Chef and television personality Sara Moulton returns to Kansas City next month to help inspire diners by showing them how to make recipes from her new cookbook, Everyday Family Dinners.
During the June 4 weekend, Moulton leads two master classes at The Culinary Center of Kansas City and gives a cooking demonstration as part of a dinner featuring recipes from her cookbook.
Fat City had a chance to chat with Moulton by phone yesterday.
Have you ever been to Kansas City?
I was in Kansas City as part of my previous book tour [Sara's Secrets for Weeknight Meals] in 2005. And one of the big reasons I'm coming back is the Culinary Center -- they're just great.
What are you looking forward to eating or trying while you're in town?
Sadly, I never get to eat. My demos are usually right at meal time and that's a bummer. And since I never eat when I'm doing a demo ... maybe I could try between lunch and dinner.
What are the differences between a live demo and cooking for a television program?
I actually prefer live demonstrations. I like to see the whites of people's eyes. I did a live cooking show for six years and a taped show for another four. But, in person, I get to see what the audience is thinking and cooking. I have a lot of fun with the audience and I tend to get quite off track when I'm cooking.
What can people expect when they come see you for a demonstration or class?
I'm a schoolmarm. If I'm doing a demo, I want everybody to hear me. So, don't talk in back [she laughs]. I was supposed to be a teacher; I was a tutor throughout high school and college. I found it fascinating to think about how you engage a child and work from that angle to teach them.
This is combining my two biggest loves: teaching and cooking. I think I am a very good teacher, I might be a better teacher than cook.
This is your third cookbook. Can you talk about the process for creating Everyday Family Dinners?
Gourmet magazine shut down on October 5. I worked there for 25 years. But that [the fact that Gourmet stopped publication] gave me extra time to test the recipes. As a result, I think this is my best book -- the only recipe in 200 that was repeated is my tomatillo salsa.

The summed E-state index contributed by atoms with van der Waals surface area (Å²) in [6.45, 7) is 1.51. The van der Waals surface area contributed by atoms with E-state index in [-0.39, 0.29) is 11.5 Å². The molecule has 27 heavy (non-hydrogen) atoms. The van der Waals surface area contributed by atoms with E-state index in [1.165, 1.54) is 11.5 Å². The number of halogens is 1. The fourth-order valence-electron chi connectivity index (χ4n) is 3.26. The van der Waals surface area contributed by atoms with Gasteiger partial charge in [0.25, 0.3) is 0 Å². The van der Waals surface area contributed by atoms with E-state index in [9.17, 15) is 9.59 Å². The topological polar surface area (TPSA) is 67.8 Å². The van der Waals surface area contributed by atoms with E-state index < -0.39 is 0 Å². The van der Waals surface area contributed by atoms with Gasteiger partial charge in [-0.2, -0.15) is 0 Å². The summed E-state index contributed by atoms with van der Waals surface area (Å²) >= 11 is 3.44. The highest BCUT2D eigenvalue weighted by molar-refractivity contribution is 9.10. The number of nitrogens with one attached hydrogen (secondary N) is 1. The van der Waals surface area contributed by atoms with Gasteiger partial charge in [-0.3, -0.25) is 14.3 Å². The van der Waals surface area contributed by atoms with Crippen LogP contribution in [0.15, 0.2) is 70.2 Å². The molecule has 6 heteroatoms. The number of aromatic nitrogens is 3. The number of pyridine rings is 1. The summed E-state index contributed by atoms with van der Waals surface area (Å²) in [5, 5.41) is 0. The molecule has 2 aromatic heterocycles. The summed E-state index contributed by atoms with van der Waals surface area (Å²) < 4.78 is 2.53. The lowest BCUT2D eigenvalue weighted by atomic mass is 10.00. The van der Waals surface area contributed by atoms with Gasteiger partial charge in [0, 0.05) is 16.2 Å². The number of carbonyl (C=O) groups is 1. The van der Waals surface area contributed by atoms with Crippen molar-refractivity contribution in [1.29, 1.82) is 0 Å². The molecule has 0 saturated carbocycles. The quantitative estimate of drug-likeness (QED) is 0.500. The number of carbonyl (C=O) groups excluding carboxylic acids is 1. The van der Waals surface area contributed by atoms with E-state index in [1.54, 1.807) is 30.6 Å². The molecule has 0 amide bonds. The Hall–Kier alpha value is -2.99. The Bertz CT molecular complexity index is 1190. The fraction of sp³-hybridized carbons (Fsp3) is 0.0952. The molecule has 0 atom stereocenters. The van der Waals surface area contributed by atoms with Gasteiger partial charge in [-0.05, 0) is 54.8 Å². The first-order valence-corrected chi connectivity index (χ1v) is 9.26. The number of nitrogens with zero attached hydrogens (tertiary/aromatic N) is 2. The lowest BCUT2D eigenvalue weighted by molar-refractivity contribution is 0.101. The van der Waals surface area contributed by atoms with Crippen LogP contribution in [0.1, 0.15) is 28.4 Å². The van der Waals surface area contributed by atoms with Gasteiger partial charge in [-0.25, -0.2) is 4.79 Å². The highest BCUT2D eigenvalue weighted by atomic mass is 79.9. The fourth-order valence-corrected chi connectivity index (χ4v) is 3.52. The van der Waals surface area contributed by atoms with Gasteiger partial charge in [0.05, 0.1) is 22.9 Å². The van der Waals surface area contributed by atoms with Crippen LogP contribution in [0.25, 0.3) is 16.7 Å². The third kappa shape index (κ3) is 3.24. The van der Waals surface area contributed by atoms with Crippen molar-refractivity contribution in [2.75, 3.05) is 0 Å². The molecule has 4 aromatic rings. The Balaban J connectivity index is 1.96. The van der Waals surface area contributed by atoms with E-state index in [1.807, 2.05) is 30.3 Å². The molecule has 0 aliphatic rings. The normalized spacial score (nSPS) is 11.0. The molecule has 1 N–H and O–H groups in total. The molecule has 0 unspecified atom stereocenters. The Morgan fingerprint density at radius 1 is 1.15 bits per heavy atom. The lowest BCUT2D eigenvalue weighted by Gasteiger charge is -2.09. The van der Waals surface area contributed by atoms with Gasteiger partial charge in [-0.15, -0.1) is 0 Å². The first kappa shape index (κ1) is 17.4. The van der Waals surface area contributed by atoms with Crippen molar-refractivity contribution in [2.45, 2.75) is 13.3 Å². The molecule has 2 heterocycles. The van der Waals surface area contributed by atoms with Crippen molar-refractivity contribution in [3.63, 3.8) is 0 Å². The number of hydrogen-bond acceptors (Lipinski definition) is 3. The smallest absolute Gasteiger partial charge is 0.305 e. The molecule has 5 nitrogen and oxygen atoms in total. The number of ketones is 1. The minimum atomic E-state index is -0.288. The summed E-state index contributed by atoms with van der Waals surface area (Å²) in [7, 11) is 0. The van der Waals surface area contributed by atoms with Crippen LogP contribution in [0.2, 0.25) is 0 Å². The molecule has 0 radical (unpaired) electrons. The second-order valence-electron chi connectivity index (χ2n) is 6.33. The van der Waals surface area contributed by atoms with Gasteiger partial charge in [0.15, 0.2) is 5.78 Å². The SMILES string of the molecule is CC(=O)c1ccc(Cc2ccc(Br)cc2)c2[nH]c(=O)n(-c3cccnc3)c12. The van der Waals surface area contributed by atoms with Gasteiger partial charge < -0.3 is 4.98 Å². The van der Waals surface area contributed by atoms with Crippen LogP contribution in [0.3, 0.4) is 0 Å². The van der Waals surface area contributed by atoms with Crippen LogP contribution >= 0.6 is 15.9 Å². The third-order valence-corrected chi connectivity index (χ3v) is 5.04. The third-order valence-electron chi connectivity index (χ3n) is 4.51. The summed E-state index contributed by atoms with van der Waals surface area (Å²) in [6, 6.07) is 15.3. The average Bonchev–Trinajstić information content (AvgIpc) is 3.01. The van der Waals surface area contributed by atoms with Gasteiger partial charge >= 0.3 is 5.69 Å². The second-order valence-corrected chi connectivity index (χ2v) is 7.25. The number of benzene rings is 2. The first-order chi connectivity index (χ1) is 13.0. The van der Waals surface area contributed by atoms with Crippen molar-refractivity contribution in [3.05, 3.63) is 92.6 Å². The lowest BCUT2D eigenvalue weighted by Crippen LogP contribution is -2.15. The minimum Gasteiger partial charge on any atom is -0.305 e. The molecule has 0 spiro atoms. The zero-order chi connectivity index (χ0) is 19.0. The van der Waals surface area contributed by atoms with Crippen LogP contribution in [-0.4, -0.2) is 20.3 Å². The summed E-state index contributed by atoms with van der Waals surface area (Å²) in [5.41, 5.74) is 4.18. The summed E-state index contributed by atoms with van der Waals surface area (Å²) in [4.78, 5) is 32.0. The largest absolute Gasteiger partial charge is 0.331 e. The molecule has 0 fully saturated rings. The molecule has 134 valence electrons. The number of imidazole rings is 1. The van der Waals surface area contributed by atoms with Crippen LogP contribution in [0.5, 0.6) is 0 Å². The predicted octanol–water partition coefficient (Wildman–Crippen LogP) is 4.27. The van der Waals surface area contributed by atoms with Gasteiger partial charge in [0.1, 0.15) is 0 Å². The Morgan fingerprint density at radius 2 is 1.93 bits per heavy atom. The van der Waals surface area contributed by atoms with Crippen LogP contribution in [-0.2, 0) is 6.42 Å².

I also dispensed with the mise en place because that's not how I cook at home. Instead, I tell people to throw everything on the counter and take advantage of cooking time, so you can be slicing as the onions are simmering on the stove.
At the same time, if you're making dinner every night, you don't want to lose that magic. This needs to be fun.
On television, you come across as accessible -- how much of recipe creation is about making food accessible?
My goal in life -- if I have a religion, it's called family dinner. Everybody needs to get that back in their life, straightaway. I don't understand why they can't make that happen. You, your friends, your partner, yourself, need to sit down and reflect on the day. Talk to each other about what happened.
It can be a bit of an uphill battle for vegetarians and vegans in Kansas City. But each recipe in your cookbook has a vegetarian option. What led you to that choice?
We eat way too much protein. I'm referring to animal protein. It's not good for the environment, it's not sustainable. I was trying to bulk up the vegetables in the book, the proportions of vegetables to meat. Vegan for me is hard, though. I like egg and cheese and honey. I just can't go that far. I'm a cheese-o-holic.
What are you excited about cooking right now?
Right now, it's kimchi. I like pickles and spicy things. I was trained in French cuisine at the Culinary Institute of America, but as I get older, I want more excitement and I'm looking for more flavors. I'm excited by Indian vegetarian, Korean, Vietnamese and Mexican. I just want new spices and new things. We really are an international country and you can find almost everything in the supermarket.
Moulton will be at The Culinary Center of Kansas City on Friday, June 4, and Saturday, June 5. She will be teaching a master class on June 4 (7 to 9 p.m.) and June 5 (10 a.m. to 12 p.m.). Class participants will learn how to make several recipes from Everyday Family Dinners
Saturday night, Moulton will be behind the stove again for a cooking demonstration and discussion over dinner featuring recipes from her cookbook. The dinner is from 7 to 9 p.m. and is $125 (signed book included in the price). You can reserve your seat online and receive an autographed copy. The class is $95.
Images courtesy of Sara Moulton.